Thank you to NetGalley for allowing me read an e-book version of this book.

By Your Passion

By your cross
We were redeemed

By your childhood
We were raised

By your hands
We were led

By your feet
We were brought

By your words
We were taught

By your miracles
We were awed

By your parables
We were molded

By your psalms
We were enriched

By your side
We remain

By your mother
We were soothed

By your apostles
We were converted

By your martyrs
We were inspired

By your saints
We were emboldened

By your father
We were created

By your son
We were taught

By your spirit
We were confirmed

By your water
We were baptized

By your love
We are nurtured

By your courage
We were spared

By your grace
We were sanctified

By your pain
We were crippled

By your taunting
We were provoked

By your crucifixion
We were saved

By your death
We were delivered

By your body
We were fed

By your blood
We were bathed

By your cross
We were redeemed

Grammar for Grown-Ups

Here’s a cute little graphic to help you with two words that are often confused! Now, Dessert Island is a place I’d really like to visit! Enjoy!

Need Grammar for Grown-ups sessions, via Zoom, one-on-one or in a small group? I’m here to help with all your writing, editing, and grammar needs!

Book Review

You Had Me at Pet-Nat: A Natural Wine-Soaked Memoir by Rachel Signer

When requesting this book to read and review, I thought it was a novel, but I have since learned from Googling the author that it is a memoir. I’ve read a lot of biographies, autobiographies, and memoirs over the years, and this book reads more like a novel to me.

It was great learning the difference between natural wines and wines that were not made using the natural process. I didn’t know any of this before; I drink wine, of course, but I only know that I like all reds and only some white, and that rosé is my favorite. Now, I will look at labels and the names of vineyards in a different way.

I think I would have enjoyed this book more if it was less technical with respect to the world of wines. For me, the abundance of information on certain labels, and some of the terminology unique to the wine-making industry, were a bit overwhelming, and the story of the author’s life took a backseat. However, it is clear that the author knows a great deal about wine in general, and about natural wines specifically. I also felt like at times the author was trying to shock me with some of her decisions, both those planned as well as those spontaneous.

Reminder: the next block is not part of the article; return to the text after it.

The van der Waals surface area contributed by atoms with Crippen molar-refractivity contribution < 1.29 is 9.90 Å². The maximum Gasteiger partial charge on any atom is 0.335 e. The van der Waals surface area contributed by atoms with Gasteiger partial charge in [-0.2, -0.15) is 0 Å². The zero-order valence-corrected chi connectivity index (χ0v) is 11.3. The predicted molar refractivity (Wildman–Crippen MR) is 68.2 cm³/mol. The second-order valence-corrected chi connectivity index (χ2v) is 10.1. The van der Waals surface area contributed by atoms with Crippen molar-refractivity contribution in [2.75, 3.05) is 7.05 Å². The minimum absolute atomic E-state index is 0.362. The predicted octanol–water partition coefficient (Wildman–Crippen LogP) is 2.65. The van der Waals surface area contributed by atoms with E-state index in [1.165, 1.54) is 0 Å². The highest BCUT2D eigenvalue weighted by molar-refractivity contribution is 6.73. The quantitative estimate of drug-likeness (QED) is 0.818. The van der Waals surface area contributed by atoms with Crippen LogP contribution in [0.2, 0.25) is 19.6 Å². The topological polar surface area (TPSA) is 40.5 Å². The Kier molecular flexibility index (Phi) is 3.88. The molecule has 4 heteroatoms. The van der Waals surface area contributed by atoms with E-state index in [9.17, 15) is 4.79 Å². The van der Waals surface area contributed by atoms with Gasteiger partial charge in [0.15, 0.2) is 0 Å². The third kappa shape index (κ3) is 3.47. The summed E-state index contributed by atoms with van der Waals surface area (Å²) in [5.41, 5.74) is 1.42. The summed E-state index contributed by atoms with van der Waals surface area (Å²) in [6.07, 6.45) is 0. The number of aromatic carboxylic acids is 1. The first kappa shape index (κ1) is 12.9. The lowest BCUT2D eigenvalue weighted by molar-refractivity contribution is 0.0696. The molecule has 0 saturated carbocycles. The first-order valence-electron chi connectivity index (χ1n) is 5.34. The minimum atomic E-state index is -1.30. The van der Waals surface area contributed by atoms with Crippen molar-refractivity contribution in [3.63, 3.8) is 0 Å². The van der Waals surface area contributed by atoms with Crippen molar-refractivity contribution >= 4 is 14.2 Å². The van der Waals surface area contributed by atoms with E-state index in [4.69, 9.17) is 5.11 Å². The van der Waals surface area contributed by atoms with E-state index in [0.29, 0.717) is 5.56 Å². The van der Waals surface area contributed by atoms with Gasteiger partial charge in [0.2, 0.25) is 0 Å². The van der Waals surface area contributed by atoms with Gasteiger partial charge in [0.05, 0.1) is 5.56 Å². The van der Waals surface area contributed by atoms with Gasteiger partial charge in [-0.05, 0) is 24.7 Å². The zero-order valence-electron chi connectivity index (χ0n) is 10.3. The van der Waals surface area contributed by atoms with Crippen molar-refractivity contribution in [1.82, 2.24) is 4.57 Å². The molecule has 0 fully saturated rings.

Overall, a novel about a waitress-turned-wine expert and her journey through Europe might be more entertaining to me. Thank you to NetGalley for providing me with an advanced ebook edition of this book to read.

Book Review: Four Seasons in Rome: On Twins, Insomnia, and the Biggest Funeral in the History of the World

By Anthony Doerr (Published June 12, 2007 by Scribner Book Company)

I realize I am late to joining the Anthony Doerr fan club, but I tore through this piece of nonfiction in less than two days. I probably would have finished it in one day had I not stopped so frequently to admire his wide breadth of knowledge in many different subjects as well as his just outright beautiful command of the English language. He may not be fluent in Italian after living there for an entire year, but man, oh man, can he write!

Years ago I discovered the British tv series A Year in Provence based upon a book of the same title written by Peter Mayle, a British advertising executive who retires to an ancient farmhouse in Provence, France, to try his hand at writing a novel. The novel doesn’t happen, and when his deadline for turning in the novel arrives, Mayle submits instead his journals of his four seasons in the French countryside, where he renovates the farmhouse with limited use of the French language. Novels do come later, but his reputation as a writer is secured with his anecdotes of the people in the nearby village, the glorious meals he and his wife share, and his outsider’s view of the beauty of the Provence countryside, earning him an award for best travel book of the year and eventually Knight of the Legion of Honor by the French government.